Northern Virginia ~ 1866
Before he could tell her she was welcome for the rifle and the coffee, Caddie Marsh looked up. The green blaze in her eyes belied her modestly composed features. “I won’t be bought.”
“Bought?” The word spewed out of him. “Of course not! How can you think such a thing?”
“After Richmond fell, I saw plenty of women sell themselves to the Yankees, Mr. Forbes. They’d have rather died first, but they did it to keep their children alive. I was lucky enough to have a house still standing. With shelter at a premium, I only had to board Yankee officers, not bed them.”
Was she trying to shock him into going away and leaving her alone? Manning felt the blood rise in his face until his cheeks tingled. God bless him, he must be the color of a pickled beet! No wonder she’d turned down his marriage offer. He knew so clearly what he wanted from her that he’d assumed she must understand, too. Apparently she’d drawn different conclusions.
“I wasn’t making that kind of bargain when I asked you to marry me, Mrs. Marsh.” A quiver in his loins warned Manning that he wished he was.
“You weren’t?” Her face betrayed surprise and bewilderment.
“Not now.” He stifled a vision that rose in his mind of candlelight flickering over Caddie Marsh wearing only a lace-trimmed nightgown, her mahogany hair unbound in a cascade of curls down her back. “Not ever.”
“I...” She scanned the ground at his feet as if searching there for the words she needed.
Manning gave her the opportunity to collect herself. “I need to marry you for legal reasons, ma’am, to protect my interest in Sabbath Hollow. Once I start fixing it up, I’d have to spend long hours out here. I expect you know how folks talk. I wouldn’t want to compromise your reputation—especially now that I know all you had to do to preserve it.”
“I see. So you wouldn’t expect me to—”
“I wouldn’t.” He cut her off rather than risk hearing her say aloud what he proposed to deny himself. “I’ll take a bed wherever you can spare one in the house. It’ll just be like taking in another boarder.”
“And my children?”
“I won’t be a husband to you, Mrs. Marsh, but I will do my best to be a good stepfather to them, if you’ll give me leave.” He sensed a subtle shift in her bearing that might bode well.
Manning decided to press his advantage. “I mean to come asking every day until you say yes, ma’am. I hope your reason will get the best of your resentment against the Union. You need a man around the place, and unless you’ve changed your mind about your brother-in-law’s invitation, men aren’t in very abundant supply around here.”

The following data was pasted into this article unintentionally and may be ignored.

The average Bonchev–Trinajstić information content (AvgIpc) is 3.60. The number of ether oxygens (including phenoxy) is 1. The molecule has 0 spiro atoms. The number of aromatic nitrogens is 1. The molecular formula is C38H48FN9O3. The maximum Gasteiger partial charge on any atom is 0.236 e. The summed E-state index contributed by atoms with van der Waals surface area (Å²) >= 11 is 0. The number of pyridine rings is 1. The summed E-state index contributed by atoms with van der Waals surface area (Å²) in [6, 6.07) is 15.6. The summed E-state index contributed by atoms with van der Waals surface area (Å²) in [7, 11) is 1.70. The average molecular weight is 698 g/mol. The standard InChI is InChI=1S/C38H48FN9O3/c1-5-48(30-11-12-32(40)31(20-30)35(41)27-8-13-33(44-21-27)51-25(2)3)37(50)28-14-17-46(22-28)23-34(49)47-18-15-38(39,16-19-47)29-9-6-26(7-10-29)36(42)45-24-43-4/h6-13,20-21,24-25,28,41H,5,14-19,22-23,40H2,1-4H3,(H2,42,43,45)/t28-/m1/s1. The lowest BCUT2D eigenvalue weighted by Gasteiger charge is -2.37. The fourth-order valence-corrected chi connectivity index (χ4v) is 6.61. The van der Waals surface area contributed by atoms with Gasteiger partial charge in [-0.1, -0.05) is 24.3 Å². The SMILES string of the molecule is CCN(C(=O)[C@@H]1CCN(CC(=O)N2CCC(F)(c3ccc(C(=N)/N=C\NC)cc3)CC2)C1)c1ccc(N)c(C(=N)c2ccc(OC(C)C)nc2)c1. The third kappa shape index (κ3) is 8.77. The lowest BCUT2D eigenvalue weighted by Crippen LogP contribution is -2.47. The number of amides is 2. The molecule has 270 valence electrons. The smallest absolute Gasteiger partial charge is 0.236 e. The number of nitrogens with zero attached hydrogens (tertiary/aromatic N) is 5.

“And whose fault is that?” Her abrupt question bit into him, like a willow switch.
Manning hung his head. “I didn’t kill all of ’em, ma’am.”
Was he voicing his protest to her, or to himself?
He heard her suck in a breath. “Of course you didn’t, Mr. Forbes. I can’t picture you doing anyone violence.” Manning flinched as though he’d taken a second strike directly on top of the first.
“What’s the fish man doing here?”
Manning almost burst into giddy laughter at the child’s imperious query, for it extracted him from an unbearably awkward exchange with her mother.
“He’s come courting Mama,” replied her brother in a tentative tone that left Manning unsure whether the boy approved or not.
Caddy Marsh whirled around. “Templeton and Varina Marsh, how long have you been eavesdropping? Now that we’re back home, I’m going to have to polish your manners, I can see that”
“What’s courting?” demanded Varina.
Templeton nudged his sister to be quiet “We haven’t been here long, Mama, honest. I thought you’d hear us coming.”
Mrs. Marsh relented in the face of her son’s chagrin. “Next time, make a noise or call out from a distance before you can hear what folks are saying. That’s what a gentleman would do.”
Manning fought back a grin. Dropping to his haunches, he looked at the little mite eye-to-eye. Something about her steely gaze put him in mind of General Sherman. “Courting means I’ve asked your mama to marry me, Miss Varina.”
Before Manning could reply, Templeton spoke. “Shucks, Rina, don’t be such a baby. Marry means he’d live with us and be our new pa.” The boy’s tone sounded anxious, but whether from fear or eagerness, Manning couldn’t tell for certain.
“And we’d have fish for supper every night?”
“Varina Virginia Marsh!” cried her mother.
Surrendering to his own amusement, Manning chuckled. By the sound of it, he had a potential ally in his campaign to make Caddie Marsh his wife. An ally of considerable determination.
“I can’t promise fish every night, Miss Varina. You might get sick of it if I did. But I can hunt possum and quail. Maybe buy a sow to raise shoats for barbecue.”
“Something you’ll enjoy, unless I miss my guess.”
Abandoning her interrogation for the moment, the child looked up at her mother. “Did you tell him yes, Mama?”
“I—I have to study on it, Varina.” Caddie’s cheeks pinkened and she cast Manning a glance that might have held bashfulness or resentment. Possibly a compound of both. “A lady shouldn’t accept a gentleman’s proposal right off. That’d be too forward.”
Manning almost chuckled again. The woman made it sound like he was some sort of gallant beau and she a blushing debutante culminating their lengthy courtship.
“Your mama’s right, Miss Varina. Marriage is a big step folks oughtn’t to rush into.” He straightened from his crouch. “I’m content to bide my time until she makes up her mind.”
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From the novel In A Stranger's Arms
Publication Date: June 2013
Copyright © 2002 and 2013 by Deborah Hale